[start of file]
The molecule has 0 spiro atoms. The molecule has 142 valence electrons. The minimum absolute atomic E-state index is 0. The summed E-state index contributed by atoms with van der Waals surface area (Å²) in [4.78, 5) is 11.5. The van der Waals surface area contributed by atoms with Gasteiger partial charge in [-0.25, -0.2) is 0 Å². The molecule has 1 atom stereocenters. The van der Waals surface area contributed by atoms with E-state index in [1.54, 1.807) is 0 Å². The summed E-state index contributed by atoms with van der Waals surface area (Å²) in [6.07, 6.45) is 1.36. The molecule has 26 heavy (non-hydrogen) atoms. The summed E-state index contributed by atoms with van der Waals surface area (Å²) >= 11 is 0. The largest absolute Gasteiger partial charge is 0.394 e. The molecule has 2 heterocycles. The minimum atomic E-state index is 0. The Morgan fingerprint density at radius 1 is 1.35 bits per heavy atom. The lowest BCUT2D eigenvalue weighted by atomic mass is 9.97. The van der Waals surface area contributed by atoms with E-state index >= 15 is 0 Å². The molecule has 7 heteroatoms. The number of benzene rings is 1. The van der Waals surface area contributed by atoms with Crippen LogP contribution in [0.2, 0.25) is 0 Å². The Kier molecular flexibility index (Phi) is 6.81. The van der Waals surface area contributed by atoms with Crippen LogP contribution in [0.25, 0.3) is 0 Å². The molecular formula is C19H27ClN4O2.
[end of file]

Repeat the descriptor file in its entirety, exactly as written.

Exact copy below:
The molecule has 0 spiro atoms. The molecule has 142 valence electrons. The minimum absolute atomic E-state index is 0. The summed E-state index contributed by atoms with van der Waals surface area (Å²) in [4.78, 5) is 11.5. The van der Waals surface area contributed by atoms with Gasteiger partial charge in [-0.25, -0.2) is 0 Å². The molecule has 1 atom stereocenters. The van der Waals surface area contributed by atoms with E-state index in [1.54, 1.807) is 0 Å². The summed E-state index contributed by atoms with van der Waals surface area (Å²) in [6.07, 6.45) is 1.36. The molecule has 26 heavy (non-hydrogen) atoms. The summed E-state index contributed by atoms with van der Waals surface area (Å²) >= 11 is 0. The largest absolute Gasteiger partial charge is 0.394 e. The molecule has 2 heterocycles. The minimum atomic E-state index is 0. The Morgan fingerprint density at radius 1 is 1.35 bits per heavy atom. The lowest BCUT2D eigenvalue weighted by atomic mass is 9.97. The van der Waals surface area contributed by atoms with E-state index >= 15 is 0 Å². The molecule has 7 heteroatoms. The number of benzene rings is 1. The van der Waals surface area contributed by atoms with Crippen LogP contribution in [0.2, 0.25) is 0 Å². The Kier molecular flexibility index (Phi) is 6.81. The van der Waals surface area contributed by atoms with Crippen LogP contribution in [0.25, 0.3) is 0 Å². The molecular formula is C19H27ClN4O2.